1/4 cup slivered almonds, toasted roughly chopped

3/4 teaspoon baking powder

3/4 teaspoon baking soda

3/4 teaspoon salt

1 1/4 cups whole milk

3/4 cup canola oil

3 large eggs

1/2 cup buttermilk

1 1/2 cups fresh corn kernels (3-4 ears)

Preheat the oven to 350 degrees. Grease a large glass baking dish.

In a large bowl, mix together the flour, cornmeal, sugar, almonds, baking powder, baking soda and salt until they are well blended.

In another large bowl, whisk together the milk, oil, eggs and buttermilk. Add the milk mixture to the dry ingredients and stir until just blended. (Be careful not to overmix or the cornbread will turn out tough and dry.)

Husk the corn and remove the kernels with a sharp knife. Fold the kernels into the batter. Pour the batter into an oiled dish. Bake the cornbread until a tester inserted into the center comes out clean, or 40-45 minutes. Cut the cornbread into squares. Serve it warm with peach preserves.

Recipe: Indian Pudding

My tasters wrinkled their noses when they first saw the dish of Indian pudding I set before them. Let's face it. Indian Pudding will never win any beauty contests. But once I set a large scoop of ice cream on top, and prodded them to taste the molasses-scented confection, they were immediately won over. Indian pudding is a great dessert to serve on a cold winter's night. Traditionally, it's graced the Thanksgiving table of many a New England family. Be warned: Making Indian pudding is not for the impatient. It needs to cook slowly for hours. I've adapted this recipe from one I found years ago in the original The New York Times Cookbook by Craig Claiborne.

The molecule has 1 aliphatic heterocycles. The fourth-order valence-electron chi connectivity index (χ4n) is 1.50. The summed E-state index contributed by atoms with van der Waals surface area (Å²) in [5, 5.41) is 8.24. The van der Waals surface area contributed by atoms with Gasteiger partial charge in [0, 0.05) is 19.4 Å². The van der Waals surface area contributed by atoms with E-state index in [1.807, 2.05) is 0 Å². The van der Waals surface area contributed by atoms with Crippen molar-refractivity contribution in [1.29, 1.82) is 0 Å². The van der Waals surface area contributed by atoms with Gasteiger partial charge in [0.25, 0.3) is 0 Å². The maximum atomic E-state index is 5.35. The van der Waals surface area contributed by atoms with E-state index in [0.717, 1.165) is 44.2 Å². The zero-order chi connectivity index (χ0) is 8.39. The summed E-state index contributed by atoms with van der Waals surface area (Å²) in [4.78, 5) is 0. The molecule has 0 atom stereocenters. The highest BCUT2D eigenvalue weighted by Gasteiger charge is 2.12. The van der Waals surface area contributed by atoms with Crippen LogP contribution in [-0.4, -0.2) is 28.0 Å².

Corn Pudding
Laura Weiss for NPR

Makes 6 servings

1 quart whole milk

1/2 cups stone-ground yellow cornmeal

2 tablespoons melted butter

1/2 cup molasses (or 1/4 cup molasses, 1/4 cup light brown sugar)

1/2 teaspoon salt

1 teaspoon cinnamon

1/4 teaspoon ginger

2 large eggs

Preheat oven to 300 degrees.

In a medium pot, scald the milk and pour slowly over the cornmeal, whisking constantly until the mixture is smooth. (You want to avoid lumps but if there are a few, this is a very forgiving dish.) Set the pot on a medium high heat. Bring it to a boil. Immediately reduce the mixture to a simmer and cook it for 10-15 minutes until the cornmeal mixture thickens.

In a medium bowl, combine the butter, molasses, salt, cinnamon and ginger. Beat the eggs well and add them along with molasses mixture to the cornmeal and milk.

Pour the pudding into a greased 2-quart casserole dish and set it in a larger dish. Pour hot water into the larger dish to create a water bath. Bake the pudding 3 to 4 hours or until it is set. (If you like a lighter pudding, 3 hours will likely suffice.)